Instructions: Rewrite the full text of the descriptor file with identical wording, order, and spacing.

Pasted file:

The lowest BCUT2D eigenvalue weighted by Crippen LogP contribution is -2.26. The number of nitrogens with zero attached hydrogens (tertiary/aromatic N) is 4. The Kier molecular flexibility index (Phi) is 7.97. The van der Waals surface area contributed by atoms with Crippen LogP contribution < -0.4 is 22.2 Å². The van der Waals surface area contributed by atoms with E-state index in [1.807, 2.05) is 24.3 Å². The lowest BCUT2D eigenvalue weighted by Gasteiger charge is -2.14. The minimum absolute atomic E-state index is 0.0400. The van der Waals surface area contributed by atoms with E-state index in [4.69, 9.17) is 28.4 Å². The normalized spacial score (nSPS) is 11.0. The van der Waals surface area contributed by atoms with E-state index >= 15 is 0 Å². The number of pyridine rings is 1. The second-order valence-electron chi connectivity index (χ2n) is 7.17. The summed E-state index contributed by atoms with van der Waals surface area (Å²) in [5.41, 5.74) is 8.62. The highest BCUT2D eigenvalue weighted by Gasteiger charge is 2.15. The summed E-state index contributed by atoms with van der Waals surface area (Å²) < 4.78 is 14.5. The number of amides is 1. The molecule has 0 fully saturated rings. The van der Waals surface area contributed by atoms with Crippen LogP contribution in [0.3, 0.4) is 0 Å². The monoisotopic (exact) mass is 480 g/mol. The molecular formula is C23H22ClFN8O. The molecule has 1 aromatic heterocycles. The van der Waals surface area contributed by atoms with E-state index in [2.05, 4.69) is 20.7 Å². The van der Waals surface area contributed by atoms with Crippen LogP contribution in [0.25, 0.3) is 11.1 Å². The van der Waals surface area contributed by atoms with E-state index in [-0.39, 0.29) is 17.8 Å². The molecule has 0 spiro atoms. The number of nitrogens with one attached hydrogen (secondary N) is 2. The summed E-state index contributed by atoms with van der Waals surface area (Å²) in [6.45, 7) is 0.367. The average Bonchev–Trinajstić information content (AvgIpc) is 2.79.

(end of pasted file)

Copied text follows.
The lowest BCUT2D eigenvalue weighted by Crippen LogP contribution is -2.26. The number of nitrogens with zero attached hydrogens (tertiary/aromatic N) is 4. The Kier molecular flexibility index (Phi) is 7.97. The van der Waals surface area contributed by atoms with Crippen LogP contribution < -0.4 is 22.2 Å². The van der Waals surface area contributed by atoms with E-state index in [1.807, 2.05) is 24.3 Å². The lowest BCUT2D eigenvalue weighted by Gasteiger charge is -2.14. The minimum absolute atomic E-state index is 0.0400. The van der Waals surface area contributed by atoms with E-state index in [4.69, 9.17) is 28.4 Å². The normalized spacial score (nSPS) is 11.0. The van der Waals surface area contributed by atoms with E-state index >= 15 is 0 Å². The number of pyridine rings is 1. The second-order valence-electron chi connectivity index (χ2n) is 7.17. The summed E-state index contributed by atoms with van der Waals surface area (Å²) in [5.41, 5.74) is 8.62. The highest BCUT2D eigenvalue weighted by Gasteiger charge is 2.15. The summed E-state index contributed by atoms with van der Waals surface area (Å²) < 4.78 is 14.5. The number of amides is 1. The molecule has 0 fully saturated rings. The van der Waals surface area contributed by atoms with Crippen LogP contribution in [0.3, 0.4) is 0 Å². The monoisotopic (exact) mass is 480 g/mol. The molecular formula is C23H22ClFN8O. The molecule has 1 aromatic heterocycles. The van der Waals surface area contributed by atoms with E-state index in [2.05, 4.69) is 20.7 Å². The van der Waals surface area contributed by atoms with Crippen LogP contribution in [0.25, 0.3) is 11.1 Å². The van der Waals surface area contributed by atoms with E-state index in [-0.39, 0.29) is 17.8 Å². The molecule has 0 spiro atoms. The number of nitrogens with one attached hydrogen (secondary N) is 2. The summed E-state index contributed by atoms with van der Waals surface area (Å²) in [6.45, 7) is 0.367. The average Bonchev–Trinajstić information content (AvgIpc) is 2.79.